NRG updates everything from solar projects to coal power

During a quarterly earnings call Aug. 8, NRG Energy (NYSE: NRG) CEO David Crane said no one has “raised their hands” and objected to NRG’s proposed merger with GenOn (NYSE: GEN).

As a result, Crane expressed confidence that the merger announced in July will go forward. NRG hopes to have the GenOn deal final by early 2013, enabling NRG to form the largest competitive power provider in the United States.

In other news, Crane said NRG will pass a major corporate milestone this summer when the company pays its first dividend to shareholders.

During the call, Crane and his management team hop-scotched across a wide variety of topics, from updating the progress of renewable energy projects to discussing how NRG gas plants in Southern California benefit from an outage at Edison International’s (NYSE: EIX) San Onofre nuclear plant.

Crane: Solar construction going well

The NRG CEO said the company’s solar construction is ahead of schedule and on budget with over 260 MW currently in operation and more than 850 MW under construction:

  • The Agua Caliente project in Arizona has achieved commercial operation of 200 MW following the U.S. Department of Energy’s permission to accelerate the block completion schedule. NRG expects to reach commercial operation on 228 MW of this capacity by year end 2012 and a full commercial operation date by March 2014, three months earlier than planned. Power generated by Agua Caliente will be sold under a 25‐year power purchase agreement (PPA) with Pacific Gas and Electric (PG&E).
  • The California Valley Solar Ranch will see power generation from the first phase in early September. “We continue to expect all other phases of the project to be completed earlier than the dates anticipated at the time the project was acquired, with 127 MW on line by the end of 2012 and the remaining 123 MW completed in the fourth quarter of 2013,”  Crane said. Power from this project will be sold to PG&E under a 25‐year contract.
  • Ivanpah 1 (126 MW) is expected to produce its first steam this November and be completed and producing power in early April of next year. The remaining two units (each at 133 MW) are expected to be completed in the latter half of 2013, several weeks ahead of schedule, NRG said. Power from units 1 and 3 will be sold to PG&E via two 25‐year PPAs, and power from unit 2 will be sold to SoCal Edison under a 20‐year agreement.

NRG Solar also has several other, smaller projects under construction that are expected to reach commercial operation within 2012, ranging from the Alpine project (66 MW under a 20‐year PPA with PG&E) to smaller distributed generation scale installations such as football stadium projects.

NRG sees opportunity in California market

NRG’s conventional natural gas fleet continues to grow, with two new units under construction at its El Segundo facility in California. These units, totaling 550 MW, are on track to reach commercial operation in August 2013, the company said.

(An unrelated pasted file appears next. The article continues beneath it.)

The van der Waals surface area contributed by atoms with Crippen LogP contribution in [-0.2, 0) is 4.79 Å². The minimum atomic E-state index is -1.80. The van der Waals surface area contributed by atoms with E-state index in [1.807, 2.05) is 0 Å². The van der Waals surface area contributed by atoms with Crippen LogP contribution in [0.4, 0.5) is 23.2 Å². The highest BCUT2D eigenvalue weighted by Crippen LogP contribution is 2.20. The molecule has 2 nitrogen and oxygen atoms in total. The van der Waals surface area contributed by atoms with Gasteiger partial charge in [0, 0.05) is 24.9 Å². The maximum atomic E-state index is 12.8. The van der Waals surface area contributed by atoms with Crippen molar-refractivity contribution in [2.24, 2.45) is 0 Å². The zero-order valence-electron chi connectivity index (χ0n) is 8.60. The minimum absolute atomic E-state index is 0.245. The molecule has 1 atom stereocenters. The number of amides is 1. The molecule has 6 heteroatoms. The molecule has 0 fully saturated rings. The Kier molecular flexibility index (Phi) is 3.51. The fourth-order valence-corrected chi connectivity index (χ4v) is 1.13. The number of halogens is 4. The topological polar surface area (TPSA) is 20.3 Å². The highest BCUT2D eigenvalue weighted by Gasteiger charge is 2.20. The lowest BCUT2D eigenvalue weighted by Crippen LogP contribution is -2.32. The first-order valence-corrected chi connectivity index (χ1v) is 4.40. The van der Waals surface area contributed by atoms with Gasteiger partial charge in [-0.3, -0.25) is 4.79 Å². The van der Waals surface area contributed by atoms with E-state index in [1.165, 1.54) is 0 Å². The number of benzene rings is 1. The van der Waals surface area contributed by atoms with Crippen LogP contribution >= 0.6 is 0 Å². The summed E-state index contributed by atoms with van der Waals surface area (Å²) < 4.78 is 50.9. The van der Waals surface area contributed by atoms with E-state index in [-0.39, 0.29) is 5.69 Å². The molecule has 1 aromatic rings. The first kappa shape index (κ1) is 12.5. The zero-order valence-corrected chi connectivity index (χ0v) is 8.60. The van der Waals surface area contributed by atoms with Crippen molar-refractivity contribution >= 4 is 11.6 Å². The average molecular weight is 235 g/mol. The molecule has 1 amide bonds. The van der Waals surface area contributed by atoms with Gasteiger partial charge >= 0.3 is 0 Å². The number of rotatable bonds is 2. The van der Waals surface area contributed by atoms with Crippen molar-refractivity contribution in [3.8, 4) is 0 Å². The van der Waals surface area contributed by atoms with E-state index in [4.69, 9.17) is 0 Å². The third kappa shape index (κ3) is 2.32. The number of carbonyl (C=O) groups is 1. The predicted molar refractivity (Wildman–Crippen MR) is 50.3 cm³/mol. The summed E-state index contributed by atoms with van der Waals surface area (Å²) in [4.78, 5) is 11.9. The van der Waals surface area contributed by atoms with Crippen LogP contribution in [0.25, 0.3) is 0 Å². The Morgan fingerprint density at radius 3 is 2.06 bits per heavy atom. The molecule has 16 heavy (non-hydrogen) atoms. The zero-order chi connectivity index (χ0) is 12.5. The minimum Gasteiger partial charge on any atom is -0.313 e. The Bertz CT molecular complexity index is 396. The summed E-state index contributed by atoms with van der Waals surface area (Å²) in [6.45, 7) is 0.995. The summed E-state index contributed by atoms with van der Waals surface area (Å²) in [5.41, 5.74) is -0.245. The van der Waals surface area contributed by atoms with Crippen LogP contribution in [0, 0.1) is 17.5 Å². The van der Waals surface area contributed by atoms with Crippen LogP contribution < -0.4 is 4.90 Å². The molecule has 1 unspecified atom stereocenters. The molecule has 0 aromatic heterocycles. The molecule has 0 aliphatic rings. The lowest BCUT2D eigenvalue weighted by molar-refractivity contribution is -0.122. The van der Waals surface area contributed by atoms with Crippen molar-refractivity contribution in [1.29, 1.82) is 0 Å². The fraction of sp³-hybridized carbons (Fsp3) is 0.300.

The ongoing outage of the San Onofre nuclear plant has both increased market interest in power from NRG’s existing Encina power plant in Carlsbad, Calif., and improved the commercial prospects of NRG’s proposed new gas plant, Crane said. NRG has proposed the 558-MW Carlsbad Energy Center to replace the three older units at the existing Encina plant.

The San Onofre nuclear station is a big generator, with roughly 2,000 MW of capacity, and no one knows for sure when it will return to service, NRG officials said, adding that this has affected market demand in California.

Speaking of nuclear power, NRG’s Texas operations benefitted by increased generation at the South Texas nuclear plant during the second quarter. This was largely because South Texas 1 had its regularly scheduled refueling outage in the first quarter of 2011.  

Company officials noted that they are negotiating a new supply contract for the Limestone coal plant in Texas.

On another regional topic, Crane said there is increasing interest in some type of capacity market for Texas, although it will not necessarily resemble the one used in PJM.

NRG’s Cottonwood plant in East Texas saw an increase in generation of 81% as it benefitted from coal-to-gas switching. NRG’s Big Cajun II plant in Louisiana saw its expenses rise due to increased outage work.

In the Northeast, NRG was hit by a combination of lower average realized prices and a decline in coal generation as the region was significantly impacted by coal‐to‐gas switching. Eastern power conditions remain in flux with generators still deciding whether to retrofit or retire certain coal units to comply with tougher EPA standards.

About Wayne Barber 4201 Articles
Wayne Barber, Chief Analyst for the GenerationHub, has been covering power generation, energy and natural resources issues at national publications for more than 20 years. Prior to joining PennWell he was editor of Generation Markets Week at SNL Financial for nine years. He has also worked as a business journalist at both McGraw-Hill and Financial Times Energy. Wayne also worked as a newspaper reporter for several years. During his career has visited nuclear reactors and coal mines as well as coal and natural gas power plants. Wayne can be reached at